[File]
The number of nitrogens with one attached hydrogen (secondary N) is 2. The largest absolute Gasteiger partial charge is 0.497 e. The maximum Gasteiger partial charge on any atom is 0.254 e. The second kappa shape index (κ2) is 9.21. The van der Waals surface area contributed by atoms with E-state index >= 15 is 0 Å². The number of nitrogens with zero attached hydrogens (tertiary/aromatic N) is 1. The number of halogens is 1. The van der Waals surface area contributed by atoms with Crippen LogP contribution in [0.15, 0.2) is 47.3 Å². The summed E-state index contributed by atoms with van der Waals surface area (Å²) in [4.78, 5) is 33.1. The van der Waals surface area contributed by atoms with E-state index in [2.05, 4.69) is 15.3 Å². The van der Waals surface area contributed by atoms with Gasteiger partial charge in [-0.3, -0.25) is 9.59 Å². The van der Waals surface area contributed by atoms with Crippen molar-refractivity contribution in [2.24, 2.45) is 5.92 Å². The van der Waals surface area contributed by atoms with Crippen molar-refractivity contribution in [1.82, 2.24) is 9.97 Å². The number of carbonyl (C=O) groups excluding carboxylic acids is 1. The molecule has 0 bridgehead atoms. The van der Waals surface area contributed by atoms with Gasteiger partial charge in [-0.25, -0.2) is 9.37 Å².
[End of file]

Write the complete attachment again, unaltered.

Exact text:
The number of nitrogens with one attached hydrogen (secondary N) is 2. The largest absolute Gasteiger partial charge is 0.497 e. The maximum Gasteiger partial charge on any atom is 0.254 e. The second kappa shape index (κ2) is 9.21. The van der Waals surface area contributed by atoms with E-state index >= 15 is 0 Å². The number of nitrogens with zero attached hydrogens (tertiary/aromatic N) is 1. The number of halogens is 1. The van der Waals surface area contributed by atoms with Crippen LogP contribution in [0.15, 0.2) is 47.3 Å². The summed E-state index contributed by atoms with van der Waals surface area (Å²) in [4.78, 5) is 33.1. The van der Waals surface area contributed by atoms with E-state index in [2.05, 4.69) is 15.3 Å². The van der Waals surface area contributed by atoms with Gasteiger partial charge in [-0.3, -0.25) is 9.59 Å². The van der Waals surface area contributed by atoms with Crippen molar-refractivity contribution in [2.24, 2.45) is 5.92 Å². The van der Waals surface area contributed by atoms with Crippen molar-refractivity contribution in [1.82, 2.24) is 9.97 Å². The number of carbonyl (C=O) groups excluding carboxylic acids is 1. The molecule has 0 bridgehead atoms. The van der Waals surface area contributed by atoms with Gasteiger partial charge in [-0.25, -0.2) is 9.37 Å².